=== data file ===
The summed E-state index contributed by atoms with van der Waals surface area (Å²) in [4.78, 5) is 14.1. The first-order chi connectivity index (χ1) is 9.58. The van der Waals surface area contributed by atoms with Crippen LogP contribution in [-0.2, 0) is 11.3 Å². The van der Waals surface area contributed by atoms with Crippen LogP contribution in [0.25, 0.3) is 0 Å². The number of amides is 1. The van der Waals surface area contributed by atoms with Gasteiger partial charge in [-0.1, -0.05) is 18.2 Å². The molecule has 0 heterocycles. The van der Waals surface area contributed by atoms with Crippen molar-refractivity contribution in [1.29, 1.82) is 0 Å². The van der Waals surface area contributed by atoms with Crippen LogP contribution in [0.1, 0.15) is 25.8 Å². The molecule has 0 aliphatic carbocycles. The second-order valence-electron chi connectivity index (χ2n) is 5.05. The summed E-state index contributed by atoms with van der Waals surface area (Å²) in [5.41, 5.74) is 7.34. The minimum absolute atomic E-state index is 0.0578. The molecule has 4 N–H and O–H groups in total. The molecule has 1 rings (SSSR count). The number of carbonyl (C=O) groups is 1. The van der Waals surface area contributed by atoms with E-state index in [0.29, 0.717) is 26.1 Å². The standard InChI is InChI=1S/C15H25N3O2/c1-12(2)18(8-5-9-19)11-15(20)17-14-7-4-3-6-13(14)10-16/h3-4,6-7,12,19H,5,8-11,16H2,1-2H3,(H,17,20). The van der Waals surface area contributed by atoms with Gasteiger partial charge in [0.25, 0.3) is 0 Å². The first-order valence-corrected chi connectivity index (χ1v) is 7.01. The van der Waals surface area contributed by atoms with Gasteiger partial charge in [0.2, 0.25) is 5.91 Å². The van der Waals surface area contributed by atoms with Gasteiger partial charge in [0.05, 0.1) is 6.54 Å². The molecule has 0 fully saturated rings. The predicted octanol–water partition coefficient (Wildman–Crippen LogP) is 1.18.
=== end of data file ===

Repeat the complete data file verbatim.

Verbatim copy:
The summed E-state index contributed by atoms with van der Waals surface area (Å²) in [4.78, 5) is 14.1. The first-order chi connectivity index (χ1) is 9.58. The van der Waals surface area contributed by atoms with Crippen LogP contribution in [-0.2, 0) is 11.3 Å². The van der Waals surface area contributed by atoms with Crippen LogP contribution in [0.25, 0.3) is 0 Å². The number of amides is 1. The van der Waals surface area contributed by atoms with Gasteiger partial charge in [-0.1, -0.05) is 18.2 Å². The molecule has 0 heterocycles. The van der Waals surface area contributed by atoms with Crippen molar-refractivity contribution in [1.29, 1.82) is 0 Å². The van der Waals surface area contributed by atoms with Crippen LogP contribution in [0.1, 0.15) is 25.8 Å². The molecule has 0 aliphatic carbocycles. The second-order valence-electron chi connectivity index (χ2n) is 5.05. The summed E-state index contributed by atoms with van der Waals surface area (Å²) in [5.41, 5.74) is 7.34. The minimum absolute atomic E-state index is 0.0578. The molecule has 4 N–H and O–H groups in total. The molecule has 1 rings (SSSR count). The number of carbonyl (C=O) groups is 1. The van der Waals surface area contributed by atoms with E-state index in [0.29, 0.717) is 26.1 Å². The standard InChI is InChI=1S/C15H25N3O2/c1-12(2)18(8-5-9-19)11-15(20)17-14-7-4-3-6-13(14)10-16/h3-4,6-7,12,19H,5,8-11,16H2,1-2H3,(H,17,20). The van der Waals surface area contributed by atoms with Gasteiger partial charge in [0.25, 0.3) is 0 Å². The first-order valence-corrected chi connectivity index (χ1v) is 7.01. The van der Waals surface area contributed by atoms with Gasteiger partial charge in [0.2, 0.25) is 5.91 Å². The van der Waals surface area contributed by atoms with Gasteiger partial charge in [0.05, 0.1) is 6.54 Å². The molecule has 0 fully saturated rings. The predicted octanol–water partition coefficient (Wildman–Crippen LogP) is 1.18.